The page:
It’s a similar situation as storing integer types through SDNA btw, because the standard also doesn’t define the size of integer types, only the minimum range. So while on 32 bit systems an int is usually 2 bytes wide (IIRC), SDNA always reserves 4 bit for it.

If we wanted to allow enum types in DNA for bitfields too, we’d have to make things more dynamic. It’s not that uncommon to have bitfields wider than 4 byte. So makesdna would have to iterate over the enum values and choose the byte count for the SDNA field based on the largest contained value.

So thinking about this, we could actually get it to work, we just have to be a bit careful at handling field sizes.

However, another issue I see is passing around the enum types outside of DNA. The reason we typically pass around enum values as integer types (rather than the named enum type), is that C doesn’t support forward declaring enum types. E.g. wherever we wanted to do this…:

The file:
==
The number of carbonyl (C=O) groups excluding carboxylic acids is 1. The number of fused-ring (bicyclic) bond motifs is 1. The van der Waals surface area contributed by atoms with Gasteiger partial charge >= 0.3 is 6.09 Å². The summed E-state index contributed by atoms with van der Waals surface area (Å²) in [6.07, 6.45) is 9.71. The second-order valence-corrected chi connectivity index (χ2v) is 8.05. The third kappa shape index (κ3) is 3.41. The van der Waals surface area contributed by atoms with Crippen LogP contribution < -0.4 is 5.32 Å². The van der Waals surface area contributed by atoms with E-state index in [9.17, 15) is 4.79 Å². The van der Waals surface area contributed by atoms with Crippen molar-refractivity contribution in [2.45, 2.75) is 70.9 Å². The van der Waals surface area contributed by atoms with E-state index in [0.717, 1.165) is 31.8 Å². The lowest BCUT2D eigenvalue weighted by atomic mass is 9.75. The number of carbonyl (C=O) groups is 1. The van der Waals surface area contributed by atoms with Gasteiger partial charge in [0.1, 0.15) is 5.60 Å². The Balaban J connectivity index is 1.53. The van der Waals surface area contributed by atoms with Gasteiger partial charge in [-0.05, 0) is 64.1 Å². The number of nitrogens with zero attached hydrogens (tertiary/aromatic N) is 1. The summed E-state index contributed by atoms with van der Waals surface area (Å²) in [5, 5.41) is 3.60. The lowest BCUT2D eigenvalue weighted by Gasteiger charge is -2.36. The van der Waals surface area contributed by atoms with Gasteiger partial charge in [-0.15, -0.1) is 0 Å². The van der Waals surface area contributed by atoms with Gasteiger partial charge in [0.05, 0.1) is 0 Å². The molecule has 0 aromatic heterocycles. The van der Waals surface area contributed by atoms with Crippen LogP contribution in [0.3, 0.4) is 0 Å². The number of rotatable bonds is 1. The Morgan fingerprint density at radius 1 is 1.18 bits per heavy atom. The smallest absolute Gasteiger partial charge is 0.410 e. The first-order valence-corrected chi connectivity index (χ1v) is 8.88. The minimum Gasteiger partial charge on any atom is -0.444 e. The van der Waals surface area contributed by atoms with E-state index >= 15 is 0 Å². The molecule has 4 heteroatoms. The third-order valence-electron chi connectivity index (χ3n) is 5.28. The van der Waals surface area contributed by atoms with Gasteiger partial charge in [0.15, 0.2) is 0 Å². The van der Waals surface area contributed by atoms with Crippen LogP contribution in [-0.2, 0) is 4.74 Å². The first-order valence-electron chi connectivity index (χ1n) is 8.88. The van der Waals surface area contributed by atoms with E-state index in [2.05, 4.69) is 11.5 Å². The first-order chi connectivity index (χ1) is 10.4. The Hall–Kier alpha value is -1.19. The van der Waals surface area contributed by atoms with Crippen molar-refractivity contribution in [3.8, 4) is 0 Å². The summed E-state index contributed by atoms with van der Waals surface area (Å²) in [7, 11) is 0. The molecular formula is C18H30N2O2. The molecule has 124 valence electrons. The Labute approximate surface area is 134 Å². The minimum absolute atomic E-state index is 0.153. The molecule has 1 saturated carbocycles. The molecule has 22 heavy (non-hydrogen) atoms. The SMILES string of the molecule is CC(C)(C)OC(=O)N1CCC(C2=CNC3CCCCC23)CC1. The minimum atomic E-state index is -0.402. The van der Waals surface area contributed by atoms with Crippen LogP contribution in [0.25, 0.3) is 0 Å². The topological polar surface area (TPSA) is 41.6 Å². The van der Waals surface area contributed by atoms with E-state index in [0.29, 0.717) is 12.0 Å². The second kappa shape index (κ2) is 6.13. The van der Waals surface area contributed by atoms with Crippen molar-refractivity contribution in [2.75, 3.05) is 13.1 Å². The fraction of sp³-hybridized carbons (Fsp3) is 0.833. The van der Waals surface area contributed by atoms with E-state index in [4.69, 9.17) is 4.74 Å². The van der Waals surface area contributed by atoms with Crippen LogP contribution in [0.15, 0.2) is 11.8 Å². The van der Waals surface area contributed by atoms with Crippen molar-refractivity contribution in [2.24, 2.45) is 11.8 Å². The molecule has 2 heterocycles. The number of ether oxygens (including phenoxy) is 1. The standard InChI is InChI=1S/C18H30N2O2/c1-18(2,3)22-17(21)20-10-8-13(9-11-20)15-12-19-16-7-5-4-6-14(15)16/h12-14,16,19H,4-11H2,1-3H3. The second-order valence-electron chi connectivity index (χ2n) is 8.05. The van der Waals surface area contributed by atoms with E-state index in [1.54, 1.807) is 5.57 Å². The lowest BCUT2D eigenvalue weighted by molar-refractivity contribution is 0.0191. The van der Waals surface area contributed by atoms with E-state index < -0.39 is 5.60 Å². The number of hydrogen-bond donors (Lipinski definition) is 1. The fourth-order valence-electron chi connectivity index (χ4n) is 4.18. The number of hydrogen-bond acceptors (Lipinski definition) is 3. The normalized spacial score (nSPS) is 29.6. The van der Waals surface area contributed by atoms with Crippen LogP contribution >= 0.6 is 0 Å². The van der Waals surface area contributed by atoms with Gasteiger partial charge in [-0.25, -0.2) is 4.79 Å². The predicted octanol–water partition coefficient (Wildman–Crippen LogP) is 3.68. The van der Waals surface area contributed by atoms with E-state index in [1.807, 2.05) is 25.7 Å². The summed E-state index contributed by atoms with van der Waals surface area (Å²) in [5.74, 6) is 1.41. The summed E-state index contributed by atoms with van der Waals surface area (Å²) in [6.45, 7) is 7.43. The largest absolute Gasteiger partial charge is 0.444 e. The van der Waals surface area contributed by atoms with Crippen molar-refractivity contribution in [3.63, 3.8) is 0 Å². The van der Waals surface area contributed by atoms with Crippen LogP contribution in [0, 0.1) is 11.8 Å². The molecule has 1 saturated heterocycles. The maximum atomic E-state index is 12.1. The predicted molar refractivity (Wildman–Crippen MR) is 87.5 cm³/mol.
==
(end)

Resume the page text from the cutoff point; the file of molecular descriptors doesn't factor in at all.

void foo(eSomeEnumType value);

… the enum definition would have to be in the translation unit, before above’s declaration.
This would require us to have many header files with enum type definitions, so we can include them wherever we pass the types around. This is a bit of an ugly workaround and would have some costs (having to split headers to have minimum headers with needed type definitions, increased compilation time, loosing git history, etc.).
I’m not sure if there’s a good solution for this. C++11 introduced Opaque enum Declarations to workaround this very issue. It’s really a language design limitation.

So overall: Big +1 for the idea. For DNA we could support this, outside of it benefits may not be that big though.

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This would be really nice to support, I’m just not sure it’s practical, it needs investigation.

Since for C an enum field is just treated as an int

This isn’t something guaranteed - although there are some tricks to ensure the enum width, it’s not so nice.

Another down side is if enums are always int’s - we’d wouldn’t want to use them in some cases where the extra memory usage would matter.

Ideally we could specify the underlying size for both C/C++, checking the C2x draft doesn’t mention support for this.

We could support this for C++ and use plain integer types in C, the pre-processor work to support this may be overly complicated though.